There are several good reasons for growing wildflowers besides their obvious beauty. A natural area is great wildlife habitat, attracting every creature from birds to butterflies. Wildflowers can be used to control erosion on a slope or as a lawn substitute (look into local ordinances and neighborhood reaction before going too “wild”). Wildflowers make a low-maintenance flower garden and may be just the thing for a vacation cabin.
When deciding what varieties of wildflowers to grow, first evaluate your site. Pay special attention to the available sunlight and moisture. While some wildflowers do very well in the shade, most prefer at least 6-8 hours of sun per day. Good drainage is important and can be improved, if necessary, by mixing peat moss and/or compost with the existing soil. Either start your wildflower garden with small plants (usually purchased in 4”-6” pots) or use a seed mixture. Do not dig wildflowers from the field as this is illegal in many cases. If using seeds, see that the mixture contains varieties that grow well in your area.
A misconception about wildflowers is that they are extremely easy to establish. In truth, you can’t just quit mowing and throw some seeds out the door. When mature, there is little maintenance required; however, when first starting out, you must prepare the area carefully, especially if you want to control weeds. Till the area 6”-8” deep (or spade carefully if working around desirable plants), remove any debris, incorporate soil amendments as needed, and rake smooth. Organic matter such as peat moss or compost is especially important for shade-loving plants. Tilling will remove existing weeds and bring most weed seeds to the surface. Wait about 3 weeks for those weed seeds to germinate and grow. Spray these new weeds with an herbicide like Round-Up. Don’t spray when it looks like rain or if it is windy. These chemicals will kill all vegetation, so use caution around desirable plants. Wait about 14 days and plant the wildflowers. You can skip the spraying step and go straight from tilling to planting, but be prepared for many weeds. The spraying step will save you work in the long run.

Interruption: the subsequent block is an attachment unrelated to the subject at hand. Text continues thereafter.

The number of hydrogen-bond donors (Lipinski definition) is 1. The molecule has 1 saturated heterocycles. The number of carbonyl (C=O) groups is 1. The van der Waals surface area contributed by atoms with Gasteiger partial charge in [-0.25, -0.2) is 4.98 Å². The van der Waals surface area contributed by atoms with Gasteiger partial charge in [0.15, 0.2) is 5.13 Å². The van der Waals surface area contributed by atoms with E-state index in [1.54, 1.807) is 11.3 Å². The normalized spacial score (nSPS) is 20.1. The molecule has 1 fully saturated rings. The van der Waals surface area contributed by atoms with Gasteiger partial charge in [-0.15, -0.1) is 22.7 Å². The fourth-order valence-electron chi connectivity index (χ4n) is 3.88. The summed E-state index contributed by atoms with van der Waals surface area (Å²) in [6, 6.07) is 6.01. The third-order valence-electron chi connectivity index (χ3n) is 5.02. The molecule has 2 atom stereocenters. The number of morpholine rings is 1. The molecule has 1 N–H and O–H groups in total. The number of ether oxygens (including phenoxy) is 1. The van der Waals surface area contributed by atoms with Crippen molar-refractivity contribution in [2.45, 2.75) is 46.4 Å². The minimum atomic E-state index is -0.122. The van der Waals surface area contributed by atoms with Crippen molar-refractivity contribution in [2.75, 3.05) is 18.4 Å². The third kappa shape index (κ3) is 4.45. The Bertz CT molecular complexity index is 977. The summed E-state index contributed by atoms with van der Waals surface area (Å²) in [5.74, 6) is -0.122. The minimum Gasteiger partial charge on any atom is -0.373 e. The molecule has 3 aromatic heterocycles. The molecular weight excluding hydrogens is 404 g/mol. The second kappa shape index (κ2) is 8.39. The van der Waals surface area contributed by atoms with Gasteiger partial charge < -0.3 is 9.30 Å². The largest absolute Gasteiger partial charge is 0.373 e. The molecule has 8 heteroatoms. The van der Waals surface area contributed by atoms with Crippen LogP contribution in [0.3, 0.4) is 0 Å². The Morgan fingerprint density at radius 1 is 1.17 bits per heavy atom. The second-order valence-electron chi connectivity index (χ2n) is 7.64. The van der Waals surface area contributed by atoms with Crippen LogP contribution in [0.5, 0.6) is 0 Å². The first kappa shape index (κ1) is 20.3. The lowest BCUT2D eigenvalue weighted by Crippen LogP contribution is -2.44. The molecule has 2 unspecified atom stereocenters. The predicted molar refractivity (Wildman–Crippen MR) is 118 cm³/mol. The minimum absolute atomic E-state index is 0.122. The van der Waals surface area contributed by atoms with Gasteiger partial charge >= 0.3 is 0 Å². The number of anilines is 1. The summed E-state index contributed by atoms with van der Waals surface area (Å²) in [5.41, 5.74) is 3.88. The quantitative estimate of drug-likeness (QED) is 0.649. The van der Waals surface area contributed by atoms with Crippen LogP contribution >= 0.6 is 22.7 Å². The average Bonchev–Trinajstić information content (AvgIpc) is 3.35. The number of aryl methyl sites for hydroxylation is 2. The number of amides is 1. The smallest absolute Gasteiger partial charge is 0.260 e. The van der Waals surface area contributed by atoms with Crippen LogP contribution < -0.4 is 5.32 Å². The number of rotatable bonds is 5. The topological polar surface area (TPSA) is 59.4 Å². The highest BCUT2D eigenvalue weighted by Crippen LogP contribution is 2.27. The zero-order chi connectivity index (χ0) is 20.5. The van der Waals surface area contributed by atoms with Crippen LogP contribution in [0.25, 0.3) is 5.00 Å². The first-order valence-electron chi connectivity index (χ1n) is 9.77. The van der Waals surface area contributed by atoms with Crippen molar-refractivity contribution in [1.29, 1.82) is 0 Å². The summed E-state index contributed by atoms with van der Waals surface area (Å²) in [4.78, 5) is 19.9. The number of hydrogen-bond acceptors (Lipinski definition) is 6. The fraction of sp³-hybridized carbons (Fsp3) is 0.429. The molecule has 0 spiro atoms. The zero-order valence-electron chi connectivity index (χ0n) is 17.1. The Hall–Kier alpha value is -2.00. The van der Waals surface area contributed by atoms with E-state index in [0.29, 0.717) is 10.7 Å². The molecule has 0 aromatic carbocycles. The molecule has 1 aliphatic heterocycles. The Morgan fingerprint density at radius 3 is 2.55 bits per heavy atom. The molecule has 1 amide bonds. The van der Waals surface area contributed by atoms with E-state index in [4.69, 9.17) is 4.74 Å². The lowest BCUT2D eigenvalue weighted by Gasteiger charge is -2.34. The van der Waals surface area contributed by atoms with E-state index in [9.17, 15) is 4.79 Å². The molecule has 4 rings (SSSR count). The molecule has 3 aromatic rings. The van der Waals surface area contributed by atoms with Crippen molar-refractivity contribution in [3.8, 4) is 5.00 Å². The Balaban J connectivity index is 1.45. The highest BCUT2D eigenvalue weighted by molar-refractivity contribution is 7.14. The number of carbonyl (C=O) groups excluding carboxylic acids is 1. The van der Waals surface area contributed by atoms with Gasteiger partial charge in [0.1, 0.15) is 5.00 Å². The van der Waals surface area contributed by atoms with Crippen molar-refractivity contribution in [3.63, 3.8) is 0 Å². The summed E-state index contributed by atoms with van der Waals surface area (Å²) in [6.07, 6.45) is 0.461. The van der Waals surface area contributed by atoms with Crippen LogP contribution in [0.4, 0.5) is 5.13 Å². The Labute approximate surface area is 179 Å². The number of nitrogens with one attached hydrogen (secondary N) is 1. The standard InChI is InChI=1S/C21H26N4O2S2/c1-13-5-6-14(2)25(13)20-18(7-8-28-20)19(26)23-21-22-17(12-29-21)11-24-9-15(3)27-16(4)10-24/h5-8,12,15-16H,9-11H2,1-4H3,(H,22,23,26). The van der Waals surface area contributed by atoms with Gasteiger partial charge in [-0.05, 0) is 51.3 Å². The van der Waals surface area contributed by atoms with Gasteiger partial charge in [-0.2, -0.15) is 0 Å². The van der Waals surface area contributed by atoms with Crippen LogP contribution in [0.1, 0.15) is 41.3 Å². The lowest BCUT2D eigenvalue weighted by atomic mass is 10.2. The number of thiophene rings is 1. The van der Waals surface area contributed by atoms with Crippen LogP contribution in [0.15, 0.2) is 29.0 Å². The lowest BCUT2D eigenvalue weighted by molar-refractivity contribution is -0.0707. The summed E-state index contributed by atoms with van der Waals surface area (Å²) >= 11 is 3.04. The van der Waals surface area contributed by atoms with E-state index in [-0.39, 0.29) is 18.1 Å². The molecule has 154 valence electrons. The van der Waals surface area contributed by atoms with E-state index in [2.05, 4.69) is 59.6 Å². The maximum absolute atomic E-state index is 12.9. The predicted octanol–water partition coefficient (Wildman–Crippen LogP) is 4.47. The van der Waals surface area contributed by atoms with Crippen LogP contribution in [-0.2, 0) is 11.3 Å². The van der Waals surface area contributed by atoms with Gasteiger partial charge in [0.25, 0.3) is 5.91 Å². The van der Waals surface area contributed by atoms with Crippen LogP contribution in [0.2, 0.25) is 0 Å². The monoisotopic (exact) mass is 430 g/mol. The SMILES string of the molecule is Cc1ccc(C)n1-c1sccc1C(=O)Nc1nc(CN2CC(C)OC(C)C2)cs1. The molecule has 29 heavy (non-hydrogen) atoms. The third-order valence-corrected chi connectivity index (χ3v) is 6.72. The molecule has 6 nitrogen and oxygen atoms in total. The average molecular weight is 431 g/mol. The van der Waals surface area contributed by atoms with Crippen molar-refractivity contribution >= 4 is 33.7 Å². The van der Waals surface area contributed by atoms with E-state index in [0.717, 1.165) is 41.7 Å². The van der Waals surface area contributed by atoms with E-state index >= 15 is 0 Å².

If using seeding plants, group them in clusters or drifts, not in rows. If using seed, broadcast by hand or use a whirly spreader. Barely cover the seeds with soil by raking very lightly. Water well (as you would for new grass seed) for about 4-6 weeks and supplement water the rest of the season as necessary, depending on the weather.
If planting on a slope, prepare as above, but after scattering seed, cover the area with a seed mat. This is a lightweight fabric that prevents erosion as the seeds germinate. You can also use a thin layer of hay.
Wildflower areas should be a mixture of annuals, biennials, and perennials to give you the widest range of color and flowering times. The first year the annuals do well. The second year, the biennials will flower, plus any annuals that may have reseeded themselves. The third year, and after, the perennials will be the mainstay. Your wildflower area will look different not only at different times of the year, but also in different years.
Try Jack-in-the-Pulpit, trillium, wild ginger, and columbine in a shady area. Consider meadow rue, purple coneflower, and butterfly weed for sunny areas. There are many varieties to choose from. Most seed mixes also contain ornamental grasses. Be sure they are clump-type grasses, such as fescue, and not grasses that spread by rhizomes (which would take over the area).
First year wildflower maintenance includes watering and weed control. Either hand pull new weeds or very carefully spray. Be sure to pull any woody plants that sneak in. Even a small elm seedling can quickly establish quite a root system. Maintenance in subsequent years will be easier. Weeds should become less of a problem as the wildflowers fill in. You may wish to reseed a few annual varieties every spring for additional color. Generally, there is no need to fertilize, unless your existing soil is extremely poor. If necessary, use a light dressing of 10-10-10. Too much fertilizer encourages weeds and lush foliage at the expense of the flowers. Once a year, in late fall after the wildflowers have set seed, cut the area down to about 4”-6” tall.
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